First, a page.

And remember, unlike the redundant circuits and hydraulics in military aircraft, these sensors don’t come in pairs, so one sensor will still work if the other one fails. If one sensor fails the algorithms in the PCM or module are written to prevent accidents due to uncontrolled throttle events.

If one sensor doesn’t work or doesn’t agree with the other sensor as it should, fail-safe mode kicks in, reducing or eliminating throttle response for safety purposes. In some cases, the vehicle will only idle or it might only provide half-throttle, and it will usually turn on a warning light. Fords use a light shaped like a wrench, but other vehicles may use an ETC warning light shaped like inverted parentheses with a lightning bolt between them.

If one (redundant) sensor doesn’t work or doesn’t agree with the other (redundant) sensor as it should, fail-safe mode kicks in, reducing or eliminating throttle response for safety purposes.

Richard McCuistian, ASE Certified Master Automobile Technician

What are the Possible Causes of the P2135 Code?

Error code P2135  can have a lot of potential causes. Below are just some of the possible issues that may have resulted in the P2135 code:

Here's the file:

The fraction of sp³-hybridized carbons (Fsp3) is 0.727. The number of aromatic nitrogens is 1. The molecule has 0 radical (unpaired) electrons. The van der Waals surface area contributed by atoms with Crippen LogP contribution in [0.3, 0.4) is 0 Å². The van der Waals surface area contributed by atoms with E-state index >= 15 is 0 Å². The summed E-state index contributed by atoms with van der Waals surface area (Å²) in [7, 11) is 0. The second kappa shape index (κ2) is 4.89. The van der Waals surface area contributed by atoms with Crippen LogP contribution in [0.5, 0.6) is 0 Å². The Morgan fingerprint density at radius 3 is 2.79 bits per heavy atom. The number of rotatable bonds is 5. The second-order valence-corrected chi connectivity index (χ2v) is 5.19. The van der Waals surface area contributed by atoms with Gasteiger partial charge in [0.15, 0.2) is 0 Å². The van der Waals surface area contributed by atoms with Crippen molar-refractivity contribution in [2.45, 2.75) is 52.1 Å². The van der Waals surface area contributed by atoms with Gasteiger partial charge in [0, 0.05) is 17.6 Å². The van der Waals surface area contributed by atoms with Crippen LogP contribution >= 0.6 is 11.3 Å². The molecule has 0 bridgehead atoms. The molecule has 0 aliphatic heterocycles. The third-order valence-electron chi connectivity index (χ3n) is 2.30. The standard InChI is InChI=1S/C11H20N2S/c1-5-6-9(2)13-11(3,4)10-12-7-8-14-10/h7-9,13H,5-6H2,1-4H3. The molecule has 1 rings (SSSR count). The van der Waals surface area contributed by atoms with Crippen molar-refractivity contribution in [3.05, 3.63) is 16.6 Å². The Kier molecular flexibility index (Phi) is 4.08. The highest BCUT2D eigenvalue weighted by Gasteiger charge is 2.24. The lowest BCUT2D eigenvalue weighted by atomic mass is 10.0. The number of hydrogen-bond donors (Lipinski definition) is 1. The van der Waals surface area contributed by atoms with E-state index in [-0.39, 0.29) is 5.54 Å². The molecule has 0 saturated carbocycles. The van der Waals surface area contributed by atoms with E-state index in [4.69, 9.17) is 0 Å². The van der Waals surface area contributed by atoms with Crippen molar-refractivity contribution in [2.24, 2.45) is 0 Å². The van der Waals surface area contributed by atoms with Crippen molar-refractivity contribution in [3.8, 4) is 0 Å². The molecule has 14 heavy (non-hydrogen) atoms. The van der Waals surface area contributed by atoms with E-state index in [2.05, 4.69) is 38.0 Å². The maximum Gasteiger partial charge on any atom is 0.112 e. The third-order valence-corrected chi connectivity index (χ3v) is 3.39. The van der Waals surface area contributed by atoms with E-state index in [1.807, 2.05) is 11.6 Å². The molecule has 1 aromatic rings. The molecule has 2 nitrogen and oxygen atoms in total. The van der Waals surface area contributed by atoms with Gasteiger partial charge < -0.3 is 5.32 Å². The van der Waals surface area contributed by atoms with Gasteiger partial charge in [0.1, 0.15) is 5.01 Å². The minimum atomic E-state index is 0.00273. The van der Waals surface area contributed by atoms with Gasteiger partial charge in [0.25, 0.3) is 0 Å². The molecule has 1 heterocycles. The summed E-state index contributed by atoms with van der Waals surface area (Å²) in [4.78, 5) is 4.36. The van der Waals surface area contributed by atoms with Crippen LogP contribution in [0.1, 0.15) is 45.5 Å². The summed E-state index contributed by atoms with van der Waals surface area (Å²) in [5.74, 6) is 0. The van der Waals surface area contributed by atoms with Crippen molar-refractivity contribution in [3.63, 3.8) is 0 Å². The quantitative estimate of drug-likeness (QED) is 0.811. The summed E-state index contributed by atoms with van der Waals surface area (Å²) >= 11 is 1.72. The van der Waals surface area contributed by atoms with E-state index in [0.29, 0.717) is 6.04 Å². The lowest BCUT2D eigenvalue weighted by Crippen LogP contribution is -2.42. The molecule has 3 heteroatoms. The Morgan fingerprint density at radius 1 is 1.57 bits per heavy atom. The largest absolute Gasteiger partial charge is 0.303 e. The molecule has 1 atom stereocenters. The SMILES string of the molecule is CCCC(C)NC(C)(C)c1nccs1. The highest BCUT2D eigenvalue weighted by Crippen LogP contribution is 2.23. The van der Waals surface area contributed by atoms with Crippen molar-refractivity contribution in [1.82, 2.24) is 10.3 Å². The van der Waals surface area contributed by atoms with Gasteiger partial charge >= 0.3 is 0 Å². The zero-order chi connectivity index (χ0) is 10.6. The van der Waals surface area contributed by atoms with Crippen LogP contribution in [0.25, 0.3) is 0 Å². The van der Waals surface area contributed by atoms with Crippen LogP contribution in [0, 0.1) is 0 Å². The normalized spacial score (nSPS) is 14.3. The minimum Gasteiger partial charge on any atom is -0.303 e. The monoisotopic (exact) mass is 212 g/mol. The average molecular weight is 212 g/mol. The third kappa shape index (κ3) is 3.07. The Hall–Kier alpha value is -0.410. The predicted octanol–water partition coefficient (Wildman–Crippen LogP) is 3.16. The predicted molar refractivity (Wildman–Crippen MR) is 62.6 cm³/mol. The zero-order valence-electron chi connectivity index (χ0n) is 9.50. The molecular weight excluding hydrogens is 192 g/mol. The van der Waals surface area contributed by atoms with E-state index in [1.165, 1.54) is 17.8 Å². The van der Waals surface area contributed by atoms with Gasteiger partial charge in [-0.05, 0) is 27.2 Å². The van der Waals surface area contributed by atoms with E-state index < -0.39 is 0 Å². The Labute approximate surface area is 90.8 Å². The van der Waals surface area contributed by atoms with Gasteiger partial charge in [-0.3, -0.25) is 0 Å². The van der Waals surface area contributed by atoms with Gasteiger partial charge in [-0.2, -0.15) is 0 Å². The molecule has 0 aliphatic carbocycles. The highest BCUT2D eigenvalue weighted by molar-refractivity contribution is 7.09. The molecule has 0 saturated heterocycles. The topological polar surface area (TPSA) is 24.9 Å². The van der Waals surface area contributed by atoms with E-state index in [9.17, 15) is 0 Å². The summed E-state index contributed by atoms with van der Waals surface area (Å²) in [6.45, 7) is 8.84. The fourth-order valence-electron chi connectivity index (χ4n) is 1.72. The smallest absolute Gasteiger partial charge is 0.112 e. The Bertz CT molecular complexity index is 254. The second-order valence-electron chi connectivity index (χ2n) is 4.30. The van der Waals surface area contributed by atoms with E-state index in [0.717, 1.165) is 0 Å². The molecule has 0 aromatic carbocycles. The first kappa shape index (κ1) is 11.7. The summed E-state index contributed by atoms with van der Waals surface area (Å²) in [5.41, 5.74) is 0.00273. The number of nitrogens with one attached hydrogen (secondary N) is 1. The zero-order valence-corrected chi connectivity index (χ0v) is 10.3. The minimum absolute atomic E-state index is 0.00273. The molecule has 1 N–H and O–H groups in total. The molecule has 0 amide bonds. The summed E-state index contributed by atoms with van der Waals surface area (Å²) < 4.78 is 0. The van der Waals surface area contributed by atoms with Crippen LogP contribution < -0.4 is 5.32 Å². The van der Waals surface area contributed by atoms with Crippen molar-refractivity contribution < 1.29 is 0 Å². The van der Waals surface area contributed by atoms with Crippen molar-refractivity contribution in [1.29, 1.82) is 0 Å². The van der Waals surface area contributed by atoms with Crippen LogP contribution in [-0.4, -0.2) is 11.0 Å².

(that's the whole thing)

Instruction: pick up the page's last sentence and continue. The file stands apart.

• Accelerator pedal position assembly failure
  • TPS failure
  • PCM issues (e.g., software is outdated)
  • Circuit problems (e.g., damaged wires and poor connections) 

What are the Common Symptoms of the P2135 Code?

You may notice one or more of the following symptoms when error code P2135 is set:

  • Decreased engine performance
  • Engine going into “limp home” (Reduced Power) mode
  • Frequent stalling or sudden stopping
  • Check engine light is on
See also  P0123 Code: Throttle / Pedal Position Sensor "A" Circuit High
driving on highway
A decrease in your car’s engine performance can be a sign of a logged P2135 code.

How to Diagnose the P2135 Code

Some very crucial reminders below if you plan to diagnose the code yourself:

  1. Don’t ever open the throttle body with your fingers, even with the engine switched off or with the throttle body removed. On some vehicles, this can ruin the throttle body mechanism so that it has to be replaced. Always have an assistant hold the throttle pedal down to open the throttle plate.